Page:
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What's in a Like?

Updated: Jul 26, 2020

Social media provide measurable, two-way channels with which to engage employees. When applying Grunig and Huang’s (2000) model of two-way symmetrical communication to a social media strategy, I learned how unimportant engagement data becomes. A like or comment may have little to do with an employee’s satisfaction with their relationship with the organization.

As a student in Northwestern’s Master of Communication Hybrid Leadership Program, I wrote a research paper assessing Mount Sinai Beth Israel’s Instagram strategy that explores the ideas of tactics vs. strategy, content engagement vs. relationship satisfaction, and broadcast vs. conversation.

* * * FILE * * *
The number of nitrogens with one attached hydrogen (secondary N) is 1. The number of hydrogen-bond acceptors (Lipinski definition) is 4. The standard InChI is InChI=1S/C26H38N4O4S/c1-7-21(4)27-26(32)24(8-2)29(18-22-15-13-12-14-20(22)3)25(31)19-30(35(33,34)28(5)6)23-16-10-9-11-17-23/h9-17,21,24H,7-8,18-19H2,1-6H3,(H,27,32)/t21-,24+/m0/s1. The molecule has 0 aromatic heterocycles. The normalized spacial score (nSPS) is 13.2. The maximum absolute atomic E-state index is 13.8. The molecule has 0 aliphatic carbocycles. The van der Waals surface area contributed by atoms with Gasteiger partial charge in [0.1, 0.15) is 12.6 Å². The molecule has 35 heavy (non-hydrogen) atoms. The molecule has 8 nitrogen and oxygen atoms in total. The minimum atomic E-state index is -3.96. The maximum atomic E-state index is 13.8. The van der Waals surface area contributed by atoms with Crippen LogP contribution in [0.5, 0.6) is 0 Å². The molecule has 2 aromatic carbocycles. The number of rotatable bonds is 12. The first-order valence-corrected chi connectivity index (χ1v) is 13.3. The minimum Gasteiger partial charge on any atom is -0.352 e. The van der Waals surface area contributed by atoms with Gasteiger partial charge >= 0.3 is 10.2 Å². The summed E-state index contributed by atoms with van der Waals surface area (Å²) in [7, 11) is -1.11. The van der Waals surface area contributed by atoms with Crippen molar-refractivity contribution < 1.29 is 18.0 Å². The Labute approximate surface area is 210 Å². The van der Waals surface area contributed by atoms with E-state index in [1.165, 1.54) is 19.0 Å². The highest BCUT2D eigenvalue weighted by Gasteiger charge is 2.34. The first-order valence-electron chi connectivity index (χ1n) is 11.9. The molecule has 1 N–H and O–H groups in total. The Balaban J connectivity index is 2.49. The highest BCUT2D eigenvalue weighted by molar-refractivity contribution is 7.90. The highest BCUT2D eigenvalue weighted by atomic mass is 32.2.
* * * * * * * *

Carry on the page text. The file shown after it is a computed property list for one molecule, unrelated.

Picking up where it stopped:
You can read it here.


Grunig, J. & Huang, Y. (2000). From organizational effectiveness to relationship indicators: Antecedents of relationships, public relations strategies, and relationship outcomes. In J.A. Ledingham, S.D. Bruning, E.J. Ki, J.N. Kim (Eds.), Public relations as relationship management: A relational approach to the study and practice of public relations (pp.23-53). Mahwah, NJ: Lawrence Erlbaum Associates, Inc.

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